Petitioner filed a petition under 28 U.S.C. § 2241 with the United States District Court for the Central District of Florida on September 23, 2015. See Telcy v. Warden, FCC Coleman - USP II, No. 5:15-cv-487 (C.D. Fla.) (ECF No. 1). On April 20, 2018, the district court dismissed the petition for lack of jurisdiction. Id. (ECF Nos. 15, 16).
While the above § 2241 petition was pending, Petitioner filed another application with the Eleventh Circuit on April 1, 2016, for leave to file a second or successive motion to vacate or correct his sentence under § 2255. See In re Telcy, No. 16-11461 (11th Cir.). The Eleventh Circuit denied the application on April 27, 2016. See id.
Approximately three years later, on April 29, 2019, Petitioner applied for leave to file a second or successive motion under § 2255. See In re Telcy, No. 19-11619 (11th Cir.). The Eleventh Circuit again denied Petitioner's application on May 29, 2019. See id.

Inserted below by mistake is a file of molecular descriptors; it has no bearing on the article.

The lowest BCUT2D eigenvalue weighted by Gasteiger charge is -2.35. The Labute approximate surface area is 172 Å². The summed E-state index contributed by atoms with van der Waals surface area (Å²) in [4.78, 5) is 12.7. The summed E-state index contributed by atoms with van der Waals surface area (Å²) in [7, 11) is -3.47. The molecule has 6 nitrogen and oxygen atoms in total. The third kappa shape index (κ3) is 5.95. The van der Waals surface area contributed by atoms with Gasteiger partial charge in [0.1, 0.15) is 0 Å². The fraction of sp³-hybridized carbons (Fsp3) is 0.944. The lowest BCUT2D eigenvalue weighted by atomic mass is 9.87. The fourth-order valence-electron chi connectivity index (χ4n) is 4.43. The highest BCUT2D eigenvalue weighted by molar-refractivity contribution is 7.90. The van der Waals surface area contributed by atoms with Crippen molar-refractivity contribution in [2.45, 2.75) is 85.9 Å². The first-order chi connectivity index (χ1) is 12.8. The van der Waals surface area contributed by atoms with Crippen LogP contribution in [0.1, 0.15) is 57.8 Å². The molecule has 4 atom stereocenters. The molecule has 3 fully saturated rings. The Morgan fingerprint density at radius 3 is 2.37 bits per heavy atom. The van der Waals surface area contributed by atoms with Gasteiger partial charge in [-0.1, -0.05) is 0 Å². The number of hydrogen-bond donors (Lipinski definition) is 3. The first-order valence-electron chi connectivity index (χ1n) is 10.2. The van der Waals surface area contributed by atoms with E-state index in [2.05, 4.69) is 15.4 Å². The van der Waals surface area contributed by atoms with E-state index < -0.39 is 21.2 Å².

Petitioner filed a § 2255 motion in the United States District Court for the District of Southern Florida on July 11, 2019. See Telcy v. United States, No. 0:19-cv-61715-WPD (S.D. Fla.) (ECF No. 1). Several months earlier, in February 2019, the district court had resentenced Petitioner on Count 1, pursuant to the First Step Act, down from life imprisonment to 235 months. See id. (ECF No. 5). Although the Eleventh Circuit had already denied Petitioner's application to file a successive § 2255 motion in May 2019 as discussed above, Petitioner contended that the February 2019 resentencing obviated that requirement. The district court rejected Petitioner's argument, and, consequently, the district court dismissed the petition for lack of jurisdiction. Id. (ECF No. 5). Petitioner moved to amend judgment under Rule 59(e) of the Federal Rules of Civil Procedure, id. (ECF No. 7), which the district court denied, id. (ECF No. 8). Apparently, Petitioner filed two notices of appeal. In the first, the Eleventh Circuit dismissed the case for want of prosecution on October 8, 2019, after Petitioner failed to pay the filing fees. See id. (ECF No. 12); see also Telcy v. United States, No. 19-13028 (11th Cir.). Apparently, the Eleventh Circuit permitted Petitioner's second appeal to move forward, which is currently pending in that court. See Telcy v. United States, No. 19-13029 (11th Cir.).